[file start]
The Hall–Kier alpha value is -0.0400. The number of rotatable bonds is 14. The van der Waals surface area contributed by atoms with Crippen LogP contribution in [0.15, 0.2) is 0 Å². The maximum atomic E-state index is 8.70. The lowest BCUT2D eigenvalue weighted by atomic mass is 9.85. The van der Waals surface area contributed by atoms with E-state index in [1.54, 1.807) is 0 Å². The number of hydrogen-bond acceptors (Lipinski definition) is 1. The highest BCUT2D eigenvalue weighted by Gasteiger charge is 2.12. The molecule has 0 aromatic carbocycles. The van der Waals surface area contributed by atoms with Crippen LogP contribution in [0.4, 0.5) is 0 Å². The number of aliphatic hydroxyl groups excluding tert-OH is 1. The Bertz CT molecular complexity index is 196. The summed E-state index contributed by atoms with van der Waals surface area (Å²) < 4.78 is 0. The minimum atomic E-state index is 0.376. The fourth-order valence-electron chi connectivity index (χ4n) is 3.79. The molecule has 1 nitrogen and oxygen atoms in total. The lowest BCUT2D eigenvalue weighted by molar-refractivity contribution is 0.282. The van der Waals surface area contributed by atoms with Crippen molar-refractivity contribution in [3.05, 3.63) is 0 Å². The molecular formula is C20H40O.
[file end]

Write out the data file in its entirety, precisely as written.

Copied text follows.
The Hall–Kier alpha value is -0.0400. The number of rotatable bonds is 14. The van der Waals surface area contributed by atoms with Crippen LogP contribution in [0.15, 0.2) is 0 Å². The maximum atomic E-state index is 8.70. The lowest BCUT2D eigenvalue weighted by atomic mass is 9.85. The van der Waals surface area contributed by atoms with E-state index in [1.54, 1.807) is 0 Å². The number of hydrogen-bond acceptors (Lipinski definition) is 1. The highest BCUT2D eigenvalue weighted by Gasteiger charge is 2.12. The molecule has 0 aromatic carbocycles. The van der Waals surface area contributed by atoms with Crippen LogP contribution in [0.4, 0.5) is 0 Å². The number of aliphatic hydroxyl groups excluding tert-OH is 1. The Bertz CT molecular complexity index is 196. The summed E-state index contributed by atoms with van der Waals surface area (Å²) < 4.78 is 0. The minimum atomic E-state index is 0.376. The fourth-order valence-electron chi connectivity index (χ4n) is 3.79. The molecule has 1 nitrogen and oxygen atoms in total. The lowest BCUT2D eigenvalue weighted by molar-refractivity contribution is 0.282. The van der Waals surface area contributed by atoms with Crippen molar-refractivity contribution in [3.05, 3.63) is 0 Å². The molecular formula is C20H40O.